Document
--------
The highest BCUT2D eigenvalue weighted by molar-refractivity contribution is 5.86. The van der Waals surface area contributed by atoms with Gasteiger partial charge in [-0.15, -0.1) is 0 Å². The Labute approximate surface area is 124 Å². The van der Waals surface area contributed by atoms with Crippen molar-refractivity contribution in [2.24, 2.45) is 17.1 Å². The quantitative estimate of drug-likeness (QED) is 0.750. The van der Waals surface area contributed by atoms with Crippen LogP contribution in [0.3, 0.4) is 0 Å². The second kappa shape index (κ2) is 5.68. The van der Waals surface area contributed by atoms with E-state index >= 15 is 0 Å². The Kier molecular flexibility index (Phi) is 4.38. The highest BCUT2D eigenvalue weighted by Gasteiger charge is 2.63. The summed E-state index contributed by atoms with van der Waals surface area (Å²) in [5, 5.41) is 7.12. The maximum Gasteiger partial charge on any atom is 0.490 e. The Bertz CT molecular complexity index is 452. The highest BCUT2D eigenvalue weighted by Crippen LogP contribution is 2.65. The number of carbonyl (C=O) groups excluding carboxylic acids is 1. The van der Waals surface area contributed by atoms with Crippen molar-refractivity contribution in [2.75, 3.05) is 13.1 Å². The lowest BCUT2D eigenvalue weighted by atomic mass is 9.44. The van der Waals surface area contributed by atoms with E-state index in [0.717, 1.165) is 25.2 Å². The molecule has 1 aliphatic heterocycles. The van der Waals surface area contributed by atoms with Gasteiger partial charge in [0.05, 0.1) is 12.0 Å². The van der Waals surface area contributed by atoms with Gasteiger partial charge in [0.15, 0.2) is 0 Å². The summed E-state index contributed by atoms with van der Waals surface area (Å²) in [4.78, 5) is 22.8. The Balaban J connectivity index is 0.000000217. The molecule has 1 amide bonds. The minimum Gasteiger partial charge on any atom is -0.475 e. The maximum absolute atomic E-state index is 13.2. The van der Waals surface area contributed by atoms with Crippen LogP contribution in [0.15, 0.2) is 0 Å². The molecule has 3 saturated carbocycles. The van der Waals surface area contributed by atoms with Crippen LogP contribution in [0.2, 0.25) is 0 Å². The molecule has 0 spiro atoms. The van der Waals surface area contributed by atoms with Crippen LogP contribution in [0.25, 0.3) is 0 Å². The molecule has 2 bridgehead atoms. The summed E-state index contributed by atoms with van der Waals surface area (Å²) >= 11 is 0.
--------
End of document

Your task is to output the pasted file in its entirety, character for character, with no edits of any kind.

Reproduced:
The highest BCUT2D eigenvalue weighted by molar-refractivity contribution is 5.86. The van der Waals surface area contributed by atoms with Gasteiger partial charge in [-0.15, -0.1) is 0 Å². The Labute approximate surface area is 124 Å². The van der Waals surface area contributed by atoms with Crippen molar-refractivity contribution in [2.24, 2.45) is 17.1 Å². The quantitative estimate of drug-likeness (QED) is 0.750. The van der Waals surface area contributed by atoms with Crippen LogP contribution in [0.3, 0.4) is 0 Å². The second kappa shape index (κ2) is 5.68. The van der Waals surface area contributed by atoms with E-state index >= 15 is 0 Å². The Kier molecular flexibility index (Phi) is 4.38. The highest BCUT2D eigenvalue weighted by Gasteiger charge is 2.63. The summed E-state index contributed by atoms with van der Waals surface area (Å²) in [5, 5.41) is 7.12. The maximum Gasteiger partial charge on any atom is 0.490 e. The Bertz CT molecular complexity index is 452. The highest BCUT2D eigenvalue weighted by Crippen LogP contribution is 2.65. The number of carbonyl (C=O) groups excluding carboxylic acids is 1. The van der Waals surface area contributed by atoms with Crippen molar-refractivity contribution in [2.75, 3.05) is 13.1 Å². The lowest BCUT2D eigenvalue weighted by atomic mass is 9.44. The van der Waals surface area contributed by atoms with E-state index in [0.717, 1.165) is 25.2 Å². The molecule has 1 aliphatic heterocycles. The van der Waals surface area contributed by atoms with Gasteiger partial charge in [0.05, 0.1) is 12.0 Å². The van der Waals surface area contributed by atoms with Gasteiger partial charge in [0.15, 0.2) is 0 Å². The summed E-state index contributed by atoms with van der Waals surface area (Å²) in [4.78, 5) is 22.8. The Balaban J connectivity index is 0.000000217. The molecule has 1 amide bonds. The minimum Gasteiger partial charge on any atom is -0.475 e. The maximum absolute atomic E-state index is 13.2. The van der Waals surface area contributed by atoms with Crippen LogP contribution in [0.15, 0.2) is 0 Å². The molecule has 3 saturated carbocycles. The van der Waals surface area contributed by atoms with Crippen LogP contribution in [0.2, 0.25) is 0 Å². The molecule has 0 spiro atoms. The van der Waals surface area contributed by atoms with Crippen LogP contribution in [0.25, 0.3) is 0 Å². The molecule has 2 bridgehead atoms. The summed E-state index contributed by atoms with van der Waals surface area (Å²) >= 11 is 0.